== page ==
Health warning (and apology): nothing to do with cricket, whatsoever, other than I work near Shepherds Bush and live nearby.
Michael Gutman, of Westfield London said: “You can come in the morning and get your groceries…go to the gym and have a workout, come back at lunchtime and do your shopping…then come back in the evening and see a movie, sit in a restaurant and have a drink until late.
And? Do people really want this? If I want to lead such a rigid lifestyle, and admittedly routine and society dictates we must, I really wouldn’t want to tick off my daily todo list all in the confines of one airconditioned centre. I see the benefits and the advantages for those “less abled”, but the sales pitch is utter dribble. Yet, despite my cynicism, I’m excited about the development; White City might as well be renamed White Shitty for all its lack of amenities.
It will bring revitalised transport to the area (much needed); thousands of jobs (always welcomed) and, apparently, revolutionise the “shopping experience” (more dribble). But they’re spending Â£1.6bn on an isolated shopping centre in what is, relative to the rest of the country, a prosperous area. What about the dozens of small, independent shops and businesses which close every week, trampled over by the giants? Why aren’t they better supported by the government? Why are we constantly driven like sheep into a pen of mediocrity and sameness? Am I the only one who enjoys shopping in smaller shops?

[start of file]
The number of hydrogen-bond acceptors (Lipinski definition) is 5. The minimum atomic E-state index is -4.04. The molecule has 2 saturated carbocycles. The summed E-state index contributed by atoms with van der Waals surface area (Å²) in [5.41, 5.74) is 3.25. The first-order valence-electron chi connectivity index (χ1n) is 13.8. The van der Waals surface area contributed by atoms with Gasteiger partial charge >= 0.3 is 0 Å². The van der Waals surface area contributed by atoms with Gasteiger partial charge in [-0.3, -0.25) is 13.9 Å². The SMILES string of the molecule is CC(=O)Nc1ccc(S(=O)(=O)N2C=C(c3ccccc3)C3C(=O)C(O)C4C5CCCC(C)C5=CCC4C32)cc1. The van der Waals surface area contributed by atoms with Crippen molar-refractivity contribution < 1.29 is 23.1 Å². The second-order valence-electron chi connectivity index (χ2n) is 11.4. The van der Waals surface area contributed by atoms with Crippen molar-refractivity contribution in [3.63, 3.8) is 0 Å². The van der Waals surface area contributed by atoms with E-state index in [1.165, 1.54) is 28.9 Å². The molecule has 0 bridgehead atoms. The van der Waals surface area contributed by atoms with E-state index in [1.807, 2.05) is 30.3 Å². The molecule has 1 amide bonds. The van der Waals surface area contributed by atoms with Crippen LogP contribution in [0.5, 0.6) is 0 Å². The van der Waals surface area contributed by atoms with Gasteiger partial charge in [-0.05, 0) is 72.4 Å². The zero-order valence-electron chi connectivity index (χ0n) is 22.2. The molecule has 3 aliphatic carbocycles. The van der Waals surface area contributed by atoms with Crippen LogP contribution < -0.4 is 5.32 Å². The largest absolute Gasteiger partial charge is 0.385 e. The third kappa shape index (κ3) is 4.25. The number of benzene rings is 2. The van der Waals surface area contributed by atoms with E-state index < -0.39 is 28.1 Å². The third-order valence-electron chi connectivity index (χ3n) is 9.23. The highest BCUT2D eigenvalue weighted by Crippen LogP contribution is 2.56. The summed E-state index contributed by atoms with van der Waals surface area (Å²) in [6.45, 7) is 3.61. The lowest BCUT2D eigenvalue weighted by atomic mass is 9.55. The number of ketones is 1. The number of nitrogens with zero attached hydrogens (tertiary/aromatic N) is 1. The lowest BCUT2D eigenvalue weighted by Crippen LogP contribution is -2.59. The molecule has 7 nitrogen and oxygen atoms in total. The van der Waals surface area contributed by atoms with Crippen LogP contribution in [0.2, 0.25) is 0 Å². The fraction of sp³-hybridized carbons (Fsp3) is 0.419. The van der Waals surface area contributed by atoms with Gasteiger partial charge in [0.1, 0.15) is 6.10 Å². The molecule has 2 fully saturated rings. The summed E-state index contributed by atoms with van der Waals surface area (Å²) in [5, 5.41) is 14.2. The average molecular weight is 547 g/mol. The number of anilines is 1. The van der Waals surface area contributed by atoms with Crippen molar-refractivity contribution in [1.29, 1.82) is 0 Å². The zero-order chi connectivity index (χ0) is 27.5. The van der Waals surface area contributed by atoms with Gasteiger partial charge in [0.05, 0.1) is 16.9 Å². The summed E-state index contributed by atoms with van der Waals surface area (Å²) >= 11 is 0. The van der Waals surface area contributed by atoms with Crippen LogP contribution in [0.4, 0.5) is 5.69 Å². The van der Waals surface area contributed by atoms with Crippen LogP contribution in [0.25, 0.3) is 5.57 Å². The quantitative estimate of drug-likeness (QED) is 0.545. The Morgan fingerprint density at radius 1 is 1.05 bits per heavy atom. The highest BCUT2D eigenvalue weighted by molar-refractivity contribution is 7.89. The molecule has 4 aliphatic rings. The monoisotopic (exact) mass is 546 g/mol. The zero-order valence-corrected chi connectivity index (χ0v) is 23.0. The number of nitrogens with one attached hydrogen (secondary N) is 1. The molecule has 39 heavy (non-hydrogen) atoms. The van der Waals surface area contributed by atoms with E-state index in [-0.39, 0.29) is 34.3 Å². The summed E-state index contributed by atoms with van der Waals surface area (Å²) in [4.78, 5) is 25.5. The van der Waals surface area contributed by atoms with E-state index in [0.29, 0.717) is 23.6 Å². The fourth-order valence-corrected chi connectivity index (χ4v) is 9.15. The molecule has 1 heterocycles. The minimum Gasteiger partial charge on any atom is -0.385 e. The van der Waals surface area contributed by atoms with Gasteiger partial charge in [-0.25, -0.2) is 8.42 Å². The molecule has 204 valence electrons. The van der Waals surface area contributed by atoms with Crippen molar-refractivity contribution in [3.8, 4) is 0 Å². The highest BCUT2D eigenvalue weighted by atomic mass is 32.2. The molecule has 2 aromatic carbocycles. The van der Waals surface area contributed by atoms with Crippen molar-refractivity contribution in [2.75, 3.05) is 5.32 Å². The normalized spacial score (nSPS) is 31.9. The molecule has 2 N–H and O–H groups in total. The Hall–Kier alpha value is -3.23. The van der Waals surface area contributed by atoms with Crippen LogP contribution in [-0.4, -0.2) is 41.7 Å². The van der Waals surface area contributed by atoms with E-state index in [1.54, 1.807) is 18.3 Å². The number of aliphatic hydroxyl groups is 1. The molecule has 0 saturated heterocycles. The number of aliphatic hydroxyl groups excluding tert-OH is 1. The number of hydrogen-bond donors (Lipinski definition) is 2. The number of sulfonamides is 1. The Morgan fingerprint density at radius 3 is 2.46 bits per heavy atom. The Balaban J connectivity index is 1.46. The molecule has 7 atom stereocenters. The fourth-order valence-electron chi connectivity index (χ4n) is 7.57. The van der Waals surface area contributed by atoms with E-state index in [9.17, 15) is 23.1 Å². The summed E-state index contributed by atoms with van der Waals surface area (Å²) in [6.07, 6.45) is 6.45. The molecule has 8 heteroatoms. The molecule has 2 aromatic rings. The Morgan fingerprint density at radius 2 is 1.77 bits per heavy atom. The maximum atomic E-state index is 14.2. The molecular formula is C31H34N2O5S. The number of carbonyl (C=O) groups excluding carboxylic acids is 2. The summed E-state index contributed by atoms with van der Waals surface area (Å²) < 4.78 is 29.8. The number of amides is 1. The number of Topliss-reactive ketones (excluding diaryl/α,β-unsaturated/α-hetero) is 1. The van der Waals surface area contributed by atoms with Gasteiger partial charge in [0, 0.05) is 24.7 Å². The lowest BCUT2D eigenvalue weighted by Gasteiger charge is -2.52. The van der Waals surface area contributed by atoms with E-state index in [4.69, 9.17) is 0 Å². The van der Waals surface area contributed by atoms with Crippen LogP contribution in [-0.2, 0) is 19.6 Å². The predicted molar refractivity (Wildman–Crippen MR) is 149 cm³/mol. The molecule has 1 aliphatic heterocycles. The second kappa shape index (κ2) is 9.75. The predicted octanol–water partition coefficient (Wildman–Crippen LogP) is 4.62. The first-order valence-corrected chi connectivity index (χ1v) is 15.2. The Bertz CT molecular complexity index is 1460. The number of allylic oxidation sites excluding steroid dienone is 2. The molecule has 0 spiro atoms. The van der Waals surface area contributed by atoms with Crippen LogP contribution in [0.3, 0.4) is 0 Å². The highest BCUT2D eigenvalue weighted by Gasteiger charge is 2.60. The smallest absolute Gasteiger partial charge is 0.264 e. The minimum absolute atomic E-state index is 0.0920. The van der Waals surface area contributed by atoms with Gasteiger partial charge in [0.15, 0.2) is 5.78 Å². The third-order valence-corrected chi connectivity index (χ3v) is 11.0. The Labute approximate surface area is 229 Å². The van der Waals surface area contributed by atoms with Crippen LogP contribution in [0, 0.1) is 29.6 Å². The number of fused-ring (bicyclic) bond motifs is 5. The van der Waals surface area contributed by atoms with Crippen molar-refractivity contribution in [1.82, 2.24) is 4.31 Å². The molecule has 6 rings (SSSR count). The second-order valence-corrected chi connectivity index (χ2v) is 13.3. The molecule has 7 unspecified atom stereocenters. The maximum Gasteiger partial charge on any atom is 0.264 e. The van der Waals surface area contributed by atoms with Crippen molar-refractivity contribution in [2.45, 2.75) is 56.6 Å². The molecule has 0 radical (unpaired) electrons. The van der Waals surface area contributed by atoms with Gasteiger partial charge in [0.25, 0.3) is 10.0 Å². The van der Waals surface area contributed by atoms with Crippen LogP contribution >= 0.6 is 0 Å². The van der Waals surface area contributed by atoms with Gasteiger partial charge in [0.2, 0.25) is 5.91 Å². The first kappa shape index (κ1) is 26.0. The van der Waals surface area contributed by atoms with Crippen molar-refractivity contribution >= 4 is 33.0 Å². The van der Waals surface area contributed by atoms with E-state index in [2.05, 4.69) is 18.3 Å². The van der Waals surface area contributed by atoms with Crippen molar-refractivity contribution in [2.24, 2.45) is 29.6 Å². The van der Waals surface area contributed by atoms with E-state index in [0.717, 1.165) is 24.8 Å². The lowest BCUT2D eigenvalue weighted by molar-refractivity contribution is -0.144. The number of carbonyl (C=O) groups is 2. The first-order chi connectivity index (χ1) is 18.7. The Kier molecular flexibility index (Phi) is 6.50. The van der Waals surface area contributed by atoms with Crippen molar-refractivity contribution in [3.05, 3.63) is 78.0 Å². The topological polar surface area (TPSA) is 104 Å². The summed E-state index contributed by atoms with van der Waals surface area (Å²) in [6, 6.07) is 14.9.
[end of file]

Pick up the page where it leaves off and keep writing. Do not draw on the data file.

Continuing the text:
Sameness is so useful, though. Go to any town in Britain and you’ll find the same chain of shops. You can get your toothpaste from Boots; get money from any cash machine you choose; buy “organic” pears grown in Spain, even if you’re on holiday in Bolton. And if you’ve run out of tennis balls or CDs – or even a thong – Woolworths will provide them all, usually at bargain prices (if seemingly second-hand quality). This is all damn fine news for the give it to me now consumer, but it depresses and annoys me that we’re so helpless to stop the juggernaut retail giants from swallowing the market wherever the green land lies empty.
Here endeth the rant.